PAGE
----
Saturday, January 30, 2010

Easy to Love, Difficult to Discipline

I just finished this book and highly recommend it. The ideas for disciplining ourselves as parents before we turn to our children with related tools and techniques are powerful but require a bit of a paradigm shift. At the end of the book is a seven-week program to help make that shift.

Dr. Bailey has divided self-control into seven aspects.

  1. Power of Attention -- We reinforce behavior by paying attention to it, even by saying "Don't". Better to stop and think of what you want the children TO do, then tell them that in clear, assertive language.
  2. Power of Love -- choose to see the best in others and assume they have a positive intent or misguided goal behind their actions, then help them find more socially acceptable ways to get what they want
  3. Power of Acceptance -- don't wear yourself out or rev yourself up thinking about how things SHOULD be. As Dr. Bailey says, "This moment is as it is" -- so relax, and stay present by noticing concrete details
  4. Power of Perception -- Our feelings follow our thoughts and our internal dialogue. Pay attention to what your thinking or telling yourself, and if it's not helpful, change it. Especially watch for blaming language.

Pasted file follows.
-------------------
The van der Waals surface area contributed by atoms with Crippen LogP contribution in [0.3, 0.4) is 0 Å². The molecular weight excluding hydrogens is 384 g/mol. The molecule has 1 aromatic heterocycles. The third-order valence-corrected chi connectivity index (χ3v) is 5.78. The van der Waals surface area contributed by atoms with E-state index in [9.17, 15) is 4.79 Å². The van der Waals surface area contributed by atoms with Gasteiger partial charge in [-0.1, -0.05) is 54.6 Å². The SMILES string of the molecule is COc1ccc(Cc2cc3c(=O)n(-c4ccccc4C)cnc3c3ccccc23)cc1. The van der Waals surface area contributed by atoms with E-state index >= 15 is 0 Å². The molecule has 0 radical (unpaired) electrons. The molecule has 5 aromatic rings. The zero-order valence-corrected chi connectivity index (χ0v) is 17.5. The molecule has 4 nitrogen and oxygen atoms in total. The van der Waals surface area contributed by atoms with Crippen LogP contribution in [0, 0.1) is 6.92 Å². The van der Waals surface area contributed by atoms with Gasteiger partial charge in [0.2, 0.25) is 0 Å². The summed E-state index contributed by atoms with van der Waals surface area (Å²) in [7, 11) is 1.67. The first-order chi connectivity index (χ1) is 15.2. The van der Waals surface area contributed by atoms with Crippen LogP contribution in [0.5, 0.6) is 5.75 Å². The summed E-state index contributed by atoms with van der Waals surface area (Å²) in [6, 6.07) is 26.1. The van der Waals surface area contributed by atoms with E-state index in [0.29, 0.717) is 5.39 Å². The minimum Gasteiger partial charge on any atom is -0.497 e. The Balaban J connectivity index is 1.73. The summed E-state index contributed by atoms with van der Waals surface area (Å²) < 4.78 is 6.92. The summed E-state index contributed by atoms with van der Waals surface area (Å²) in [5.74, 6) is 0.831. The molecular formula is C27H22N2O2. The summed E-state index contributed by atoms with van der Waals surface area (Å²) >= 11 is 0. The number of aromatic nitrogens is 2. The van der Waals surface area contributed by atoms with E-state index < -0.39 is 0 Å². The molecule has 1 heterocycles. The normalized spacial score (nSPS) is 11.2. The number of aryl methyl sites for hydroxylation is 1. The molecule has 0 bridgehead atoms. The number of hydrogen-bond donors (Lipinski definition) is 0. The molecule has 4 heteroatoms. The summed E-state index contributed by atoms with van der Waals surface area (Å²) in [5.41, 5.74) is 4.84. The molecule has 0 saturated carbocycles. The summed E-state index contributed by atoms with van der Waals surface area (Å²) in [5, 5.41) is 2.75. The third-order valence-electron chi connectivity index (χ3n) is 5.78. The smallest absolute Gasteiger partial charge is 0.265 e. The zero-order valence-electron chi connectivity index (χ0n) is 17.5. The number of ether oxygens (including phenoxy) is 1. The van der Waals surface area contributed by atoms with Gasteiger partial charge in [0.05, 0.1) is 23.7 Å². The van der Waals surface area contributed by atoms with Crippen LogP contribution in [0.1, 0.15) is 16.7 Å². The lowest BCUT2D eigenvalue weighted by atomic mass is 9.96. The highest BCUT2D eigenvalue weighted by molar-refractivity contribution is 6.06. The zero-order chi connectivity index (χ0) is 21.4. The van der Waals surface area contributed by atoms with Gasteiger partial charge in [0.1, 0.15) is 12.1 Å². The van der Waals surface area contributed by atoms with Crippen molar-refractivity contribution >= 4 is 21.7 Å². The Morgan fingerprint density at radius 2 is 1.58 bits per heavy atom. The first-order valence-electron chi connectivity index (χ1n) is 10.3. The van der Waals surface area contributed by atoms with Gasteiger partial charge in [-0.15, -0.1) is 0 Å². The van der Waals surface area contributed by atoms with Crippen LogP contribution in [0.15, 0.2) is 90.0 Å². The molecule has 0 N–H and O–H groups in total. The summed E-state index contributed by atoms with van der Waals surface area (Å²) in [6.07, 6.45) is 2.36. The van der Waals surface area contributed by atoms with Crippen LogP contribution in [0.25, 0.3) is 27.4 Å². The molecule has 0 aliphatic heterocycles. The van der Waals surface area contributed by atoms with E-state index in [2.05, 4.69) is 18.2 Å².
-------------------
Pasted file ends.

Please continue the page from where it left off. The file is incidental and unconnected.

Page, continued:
5. Power of Intention -- Choose to see and use conflict and misbehavior as an opportunity to teach
  6. Power of Free Will -- recognize that just as no one can "make" you do anything, the only person you can really change is yourself. Instead of asking how you can "make" your child do what you want, think in terms of how to help them be more likely to choose to cooperate.
  7. Power of Unity -- Be on our children's side instead of taking opposing positions in a battle of wills, and nourish your connection through play and encouragement

Similarly, there are seven tools or techniques that she highlights:

  1. Maintain your composure.
  2. Be assertive, clearly and directly stating the limit or what you want done, and using physical gestures to demonstrate or assistance to make it happen.
  3. Offer choices, but make it two different ways to do what you want done rather than a choice between doing it or not.
  4. Encourage by describing concretely what your children do and providing a "virtue" tag. For example, "You put away the dishes without a reminder. That was helpful."
  5. State the goal the child was trying to acheive with their misbehavior, why their action doesn't work/isn't acceptable and what to do instead. "You wanted the crayon now, so you hit your brother. Hitting hurts, you may not hit. Instead, say, may I have the crayon?"
  6. Empathize by describing what you see their body doing, what you hear them saying, and how it seems to you they might feel.
  7. Consequences follow poor choices and are intended/designed to teach rather than make the child feel bad. Lectures, rescuing and overly punitive responses all reduce the child's ability to fully feel the consequence of their choices.

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